A fast alternative for routine quality checks is energy-dispersive x-ray fluorescence spectroscopy (EDX), e.g. with the EDX-8000P, a system penetrating samples with so-called hard x-rays of up to 50 keV. Here, the zeolite powder is filled in a special sample cup without pretreatment. Digestion of the sample is not required, and measurement time is on the scale of a few minutes including preparation.

The EDX-8000P detector is optimized for light elements such as sodium, aluminum and silicon. For this measurement under vacuum condition, the cups are closed by a seal permeable to air to prevent bursting of the cup by the sudden pressure change and spilling of the sample.

Quick measurements

The EDX-8000P has another ad-vantage for this application: the sample composition can be determined by fundamental parameters (FP) methods without the need for standards. Two such fundamental parameters are the order number and concentration of the elements included, which are given as results from the intensities of characteristic lines. Other fundamental parameters, like the sample shape, density or fixed concentrations, are either added manually or calculated from scatter peaks to support the algorithm.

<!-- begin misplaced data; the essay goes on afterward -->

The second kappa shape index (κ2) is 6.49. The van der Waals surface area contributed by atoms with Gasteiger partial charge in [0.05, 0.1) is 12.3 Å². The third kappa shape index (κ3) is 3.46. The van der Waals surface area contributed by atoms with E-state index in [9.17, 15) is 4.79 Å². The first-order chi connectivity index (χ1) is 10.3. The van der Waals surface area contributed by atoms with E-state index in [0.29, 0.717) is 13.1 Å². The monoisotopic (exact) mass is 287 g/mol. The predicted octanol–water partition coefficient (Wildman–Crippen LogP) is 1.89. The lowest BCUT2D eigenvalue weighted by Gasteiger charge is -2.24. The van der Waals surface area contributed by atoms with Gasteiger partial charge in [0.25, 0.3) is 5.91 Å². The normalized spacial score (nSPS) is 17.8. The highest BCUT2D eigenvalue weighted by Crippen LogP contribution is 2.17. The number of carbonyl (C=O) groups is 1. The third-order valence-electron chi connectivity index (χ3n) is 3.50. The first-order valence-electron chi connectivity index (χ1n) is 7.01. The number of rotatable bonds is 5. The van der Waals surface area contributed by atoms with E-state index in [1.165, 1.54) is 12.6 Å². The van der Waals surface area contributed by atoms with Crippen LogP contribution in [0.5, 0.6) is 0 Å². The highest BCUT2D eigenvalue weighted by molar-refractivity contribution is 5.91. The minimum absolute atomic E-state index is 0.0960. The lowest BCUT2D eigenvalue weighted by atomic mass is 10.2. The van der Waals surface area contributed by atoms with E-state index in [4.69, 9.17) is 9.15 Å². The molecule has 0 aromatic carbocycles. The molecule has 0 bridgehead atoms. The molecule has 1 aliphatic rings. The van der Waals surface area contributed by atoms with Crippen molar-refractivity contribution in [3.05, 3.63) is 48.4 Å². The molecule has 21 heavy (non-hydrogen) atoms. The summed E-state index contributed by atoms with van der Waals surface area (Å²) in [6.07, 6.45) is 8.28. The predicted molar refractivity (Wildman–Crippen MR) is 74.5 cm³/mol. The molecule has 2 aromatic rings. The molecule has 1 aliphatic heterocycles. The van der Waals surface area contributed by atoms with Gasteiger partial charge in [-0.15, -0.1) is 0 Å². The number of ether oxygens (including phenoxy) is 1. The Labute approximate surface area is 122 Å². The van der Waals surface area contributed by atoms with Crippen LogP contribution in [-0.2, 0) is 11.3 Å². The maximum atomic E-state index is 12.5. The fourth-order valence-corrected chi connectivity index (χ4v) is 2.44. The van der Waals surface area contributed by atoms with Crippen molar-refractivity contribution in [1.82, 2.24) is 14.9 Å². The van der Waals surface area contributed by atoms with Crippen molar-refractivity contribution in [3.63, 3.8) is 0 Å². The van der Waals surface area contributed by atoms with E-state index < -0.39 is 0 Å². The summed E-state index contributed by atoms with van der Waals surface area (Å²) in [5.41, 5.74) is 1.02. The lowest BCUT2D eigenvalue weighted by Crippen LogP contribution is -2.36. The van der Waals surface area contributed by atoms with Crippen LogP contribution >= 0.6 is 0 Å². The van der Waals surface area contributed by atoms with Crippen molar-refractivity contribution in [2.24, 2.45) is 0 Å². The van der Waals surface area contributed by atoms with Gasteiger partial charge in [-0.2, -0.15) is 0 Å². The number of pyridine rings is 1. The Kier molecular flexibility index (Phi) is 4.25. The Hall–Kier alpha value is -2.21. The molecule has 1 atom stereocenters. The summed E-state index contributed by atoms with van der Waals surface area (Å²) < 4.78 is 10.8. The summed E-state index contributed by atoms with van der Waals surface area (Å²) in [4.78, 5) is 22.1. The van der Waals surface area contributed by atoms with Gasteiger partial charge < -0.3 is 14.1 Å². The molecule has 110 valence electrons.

FP methods are used for quick screening and depend strongly on how well the sample is described within the FP model. A higher quality quantitation of the elements is possible using calibration curves. Here, four samples of Zeolite 3A with different ratios of sodium to potassium were analyzed with an FP method and a quantitative method calibrated with ICPE results.

Figure 3 shows a typical EDX-spectrum of a synthetic zeolite after 100 seconds measurement time. All peaks detected over the defined measurement range are fitted and analyzed by an FP method. The rhodium lines are background from the x-ray tube and not used for the quantitative analysis.

Figure 3: EDX spectrum of Zeolite A3 sample 1 at 15 kV tube voltage (C – Sc channel), 100 s live time and vacuum. The rhodium lines are scattered radiation from the x-ray tube.